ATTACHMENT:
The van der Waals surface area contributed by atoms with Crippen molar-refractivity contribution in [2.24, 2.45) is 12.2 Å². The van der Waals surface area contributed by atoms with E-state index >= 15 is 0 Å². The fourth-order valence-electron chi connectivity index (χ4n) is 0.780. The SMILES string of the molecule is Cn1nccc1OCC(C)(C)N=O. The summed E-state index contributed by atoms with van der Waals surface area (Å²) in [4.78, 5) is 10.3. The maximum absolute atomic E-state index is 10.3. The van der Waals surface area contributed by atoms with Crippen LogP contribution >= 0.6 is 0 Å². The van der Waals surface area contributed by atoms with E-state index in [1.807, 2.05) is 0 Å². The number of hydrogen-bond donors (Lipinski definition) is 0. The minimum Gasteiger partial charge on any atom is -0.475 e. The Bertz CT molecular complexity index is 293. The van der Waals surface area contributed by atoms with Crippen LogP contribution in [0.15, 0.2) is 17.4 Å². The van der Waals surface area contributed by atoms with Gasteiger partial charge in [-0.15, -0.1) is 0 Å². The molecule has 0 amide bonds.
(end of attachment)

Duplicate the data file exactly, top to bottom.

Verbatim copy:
The van der Waals surface area contributed by atoms with Crippen molar-refractivity contribution in [2.24, 2.45) is 12.2 Å². The van der Waals surface area contributed by atoms with E-state index >= 15 is 0 Å². The fourth-order valence-electron chi connectivity index (χ4n) is 0.780. The SMILES string of the molecule is Cn1nccc1OCC(C)(C)N=O. The summed E-state index contributed by atoms with van der Waals surface area (Å²) in [4.78, 5) is 10.3. The maximum absolute atomic E-state index is 10.3. The van der Waals surface area contributed by atoms with Crippen LogP contribution >= 0.6 is 0 Å². The van der Waals surface area contributed by atoms with E-state index in [1.807, 2.05) is 0 Å². The number of hydrogen-bond donors (Lipinski definition) is 0. The minimum Gasteiger partial charge on any atom is -0.475 e. The Bertz CT molecular complexity index is 293. The van der Waals surface area contributed by atoms with Crippen LogP contribution in [0.15, 0.2) is 17.4 Å². The van der Waals surface area contributed by atoms with Gasteiger partial charge in [-0.15, -0.1) is 0 Å². The molecule has 0 amide bonds.